When a city worker opened fire in a Virginia Beach, Va., government office on Friday, killing 11 fellow employees and a contractor, he added a tragedy to the list kept by former Secret Service agent Matt Doherty, who trains office workers on preventing such shootings. Many are preceded by red flags, alarming behaviors and threats of violence from those accused of opening fire, the Washington Post reports. In Aurora, Il., a shooter told a co-worker that he would kill people if he were fired. Later the same day, he did just that. While active-shooter training has become a standard security measure in schools, offices and houses of worship, Doherty’s work is part of an effort to teach employees how to flag possible threats and spot warning signs in their co-workers before violence occurs.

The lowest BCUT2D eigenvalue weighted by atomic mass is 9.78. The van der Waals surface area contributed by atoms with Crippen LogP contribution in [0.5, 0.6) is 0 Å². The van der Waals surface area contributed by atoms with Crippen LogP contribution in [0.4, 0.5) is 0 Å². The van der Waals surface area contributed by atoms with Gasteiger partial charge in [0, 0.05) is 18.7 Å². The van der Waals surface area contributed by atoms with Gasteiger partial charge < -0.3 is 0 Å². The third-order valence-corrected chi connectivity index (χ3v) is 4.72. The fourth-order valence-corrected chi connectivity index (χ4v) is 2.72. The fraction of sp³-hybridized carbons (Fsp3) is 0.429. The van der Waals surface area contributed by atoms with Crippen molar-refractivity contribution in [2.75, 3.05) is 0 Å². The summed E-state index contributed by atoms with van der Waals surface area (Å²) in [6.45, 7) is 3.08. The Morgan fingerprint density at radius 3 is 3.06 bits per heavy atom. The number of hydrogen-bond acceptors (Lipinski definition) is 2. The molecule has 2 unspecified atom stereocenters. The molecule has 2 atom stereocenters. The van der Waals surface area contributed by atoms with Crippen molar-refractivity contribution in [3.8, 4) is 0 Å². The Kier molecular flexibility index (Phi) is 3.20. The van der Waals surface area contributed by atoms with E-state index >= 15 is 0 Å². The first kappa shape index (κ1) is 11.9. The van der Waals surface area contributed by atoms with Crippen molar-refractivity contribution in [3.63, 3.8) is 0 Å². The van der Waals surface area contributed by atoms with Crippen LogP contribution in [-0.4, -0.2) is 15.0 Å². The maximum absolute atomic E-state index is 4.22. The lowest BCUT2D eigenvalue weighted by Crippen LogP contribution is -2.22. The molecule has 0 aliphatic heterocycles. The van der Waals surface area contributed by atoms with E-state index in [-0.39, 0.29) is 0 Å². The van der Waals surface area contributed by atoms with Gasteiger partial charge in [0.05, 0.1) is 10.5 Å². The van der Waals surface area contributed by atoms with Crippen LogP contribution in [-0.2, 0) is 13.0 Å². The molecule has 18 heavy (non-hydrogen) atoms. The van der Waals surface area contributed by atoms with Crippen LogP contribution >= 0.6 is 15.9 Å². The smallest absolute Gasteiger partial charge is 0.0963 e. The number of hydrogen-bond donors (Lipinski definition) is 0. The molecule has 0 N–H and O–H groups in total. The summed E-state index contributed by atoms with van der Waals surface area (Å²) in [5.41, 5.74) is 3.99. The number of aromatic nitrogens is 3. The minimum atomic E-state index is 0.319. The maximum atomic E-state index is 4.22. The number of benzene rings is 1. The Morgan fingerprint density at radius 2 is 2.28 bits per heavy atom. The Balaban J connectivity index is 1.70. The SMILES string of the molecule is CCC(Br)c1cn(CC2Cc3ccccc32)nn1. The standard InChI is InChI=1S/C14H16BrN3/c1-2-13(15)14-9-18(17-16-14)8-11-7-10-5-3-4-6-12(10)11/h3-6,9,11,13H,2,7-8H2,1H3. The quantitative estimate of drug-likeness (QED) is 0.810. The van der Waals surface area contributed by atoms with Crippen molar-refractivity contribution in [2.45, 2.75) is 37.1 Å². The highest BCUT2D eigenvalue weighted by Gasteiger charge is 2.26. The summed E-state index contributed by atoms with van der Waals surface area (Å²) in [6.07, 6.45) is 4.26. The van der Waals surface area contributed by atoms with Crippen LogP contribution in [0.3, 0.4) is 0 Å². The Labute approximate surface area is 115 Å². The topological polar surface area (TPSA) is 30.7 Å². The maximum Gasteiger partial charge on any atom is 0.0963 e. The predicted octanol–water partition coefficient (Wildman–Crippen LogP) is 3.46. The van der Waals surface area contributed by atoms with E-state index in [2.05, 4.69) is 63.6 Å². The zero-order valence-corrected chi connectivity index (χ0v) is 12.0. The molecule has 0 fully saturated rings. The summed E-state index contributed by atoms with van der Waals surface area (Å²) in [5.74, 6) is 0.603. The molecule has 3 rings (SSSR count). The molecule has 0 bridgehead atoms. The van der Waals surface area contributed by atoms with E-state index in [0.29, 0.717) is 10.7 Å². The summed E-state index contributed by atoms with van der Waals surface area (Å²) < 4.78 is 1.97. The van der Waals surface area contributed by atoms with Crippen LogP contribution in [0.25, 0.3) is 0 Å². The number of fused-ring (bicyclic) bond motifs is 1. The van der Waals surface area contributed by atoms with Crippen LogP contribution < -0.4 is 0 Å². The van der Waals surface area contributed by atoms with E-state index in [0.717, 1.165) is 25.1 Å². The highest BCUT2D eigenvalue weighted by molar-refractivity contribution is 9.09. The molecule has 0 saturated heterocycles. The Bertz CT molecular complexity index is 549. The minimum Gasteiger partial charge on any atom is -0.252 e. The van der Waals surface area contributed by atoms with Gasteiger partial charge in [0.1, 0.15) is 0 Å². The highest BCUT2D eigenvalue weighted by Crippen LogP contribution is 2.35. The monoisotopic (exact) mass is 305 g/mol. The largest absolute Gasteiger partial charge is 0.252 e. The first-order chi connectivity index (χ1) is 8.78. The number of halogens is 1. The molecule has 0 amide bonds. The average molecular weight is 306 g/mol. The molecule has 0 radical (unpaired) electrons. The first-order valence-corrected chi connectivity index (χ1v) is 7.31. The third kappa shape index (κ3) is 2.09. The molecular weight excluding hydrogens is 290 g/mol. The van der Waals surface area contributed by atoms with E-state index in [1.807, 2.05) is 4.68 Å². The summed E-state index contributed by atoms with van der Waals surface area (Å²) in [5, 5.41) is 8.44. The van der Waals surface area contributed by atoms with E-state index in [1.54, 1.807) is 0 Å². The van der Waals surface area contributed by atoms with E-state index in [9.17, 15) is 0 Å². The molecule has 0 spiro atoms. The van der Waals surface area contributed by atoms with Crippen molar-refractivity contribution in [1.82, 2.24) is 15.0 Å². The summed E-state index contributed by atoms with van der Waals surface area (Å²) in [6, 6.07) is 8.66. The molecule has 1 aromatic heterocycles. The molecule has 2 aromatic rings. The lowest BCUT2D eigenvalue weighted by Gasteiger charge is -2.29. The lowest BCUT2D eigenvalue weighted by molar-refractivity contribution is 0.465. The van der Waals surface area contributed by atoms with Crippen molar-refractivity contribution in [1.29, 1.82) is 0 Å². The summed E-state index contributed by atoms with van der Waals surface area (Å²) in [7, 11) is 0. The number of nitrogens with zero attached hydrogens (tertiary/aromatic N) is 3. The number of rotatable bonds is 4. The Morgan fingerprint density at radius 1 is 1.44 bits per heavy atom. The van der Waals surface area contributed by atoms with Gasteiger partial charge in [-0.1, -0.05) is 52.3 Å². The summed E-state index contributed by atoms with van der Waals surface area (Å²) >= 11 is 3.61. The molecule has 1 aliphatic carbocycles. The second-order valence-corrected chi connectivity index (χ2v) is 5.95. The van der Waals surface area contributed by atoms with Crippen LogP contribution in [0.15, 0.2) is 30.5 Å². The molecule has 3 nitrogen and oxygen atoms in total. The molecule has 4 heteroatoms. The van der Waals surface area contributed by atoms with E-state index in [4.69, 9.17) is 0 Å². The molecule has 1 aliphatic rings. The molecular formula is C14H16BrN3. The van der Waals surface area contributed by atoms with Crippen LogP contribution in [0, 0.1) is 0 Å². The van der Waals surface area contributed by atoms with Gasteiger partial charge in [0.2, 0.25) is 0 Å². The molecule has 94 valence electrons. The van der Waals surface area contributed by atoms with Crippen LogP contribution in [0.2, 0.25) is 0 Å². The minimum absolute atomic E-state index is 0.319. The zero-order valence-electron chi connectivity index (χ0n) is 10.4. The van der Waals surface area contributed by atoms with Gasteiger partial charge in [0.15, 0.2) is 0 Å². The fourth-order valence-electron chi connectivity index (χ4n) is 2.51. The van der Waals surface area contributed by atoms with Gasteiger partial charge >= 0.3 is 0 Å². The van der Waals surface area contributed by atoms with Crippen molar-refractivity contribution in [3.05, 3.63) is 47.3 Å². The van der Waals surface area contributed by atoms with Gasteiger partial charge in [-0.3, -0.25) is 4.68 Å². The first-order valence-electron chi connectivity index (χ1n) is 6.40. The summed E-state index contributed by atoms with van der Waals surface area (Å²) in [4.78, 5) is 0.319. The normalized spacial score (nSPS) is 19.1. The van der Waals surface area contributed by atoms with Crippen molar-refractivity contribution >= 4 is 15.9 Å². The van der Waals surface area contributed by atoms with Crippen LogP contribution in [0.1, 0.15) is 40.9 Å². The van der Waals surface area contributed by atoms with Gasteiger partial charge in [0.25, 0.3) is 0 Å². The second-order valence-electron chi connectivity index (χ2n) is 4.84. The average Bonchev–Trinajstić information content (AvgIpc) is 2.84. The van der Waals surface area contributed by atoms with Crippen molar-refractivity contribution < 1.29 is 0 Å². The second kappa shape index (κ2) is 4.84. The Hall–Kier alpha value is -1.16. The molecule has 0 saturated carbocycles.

Companies are turning to people like Doherty, who used to run the Secret Service’s Threat Assessment Center and now works at Chicago-based security risk management firm Hillard Heintze. He teaches employees how to watch for the missed and mishandled warning signs that have preceded some mass shootings: co-workers who seem particularly angry, who make threatening remarks or who react inappropriately to normal workplace situations. If an employee thinks something is “off” with a colleague, Doherty said, the person with the suspicion is probably right. Doherty advises companies to provide ways for employees to report concerns anonymously and to put policies in place for handling such issues internally when possible, including meeting with employees and turning to their own security staffs and others. “Not every single case is the next shooter,” Doherty, 60, told a recent training session. “That’s not what this exercise is about. It’s early intervention.” So far, it is not clear that there were such warning signs in the Virginia Beach case.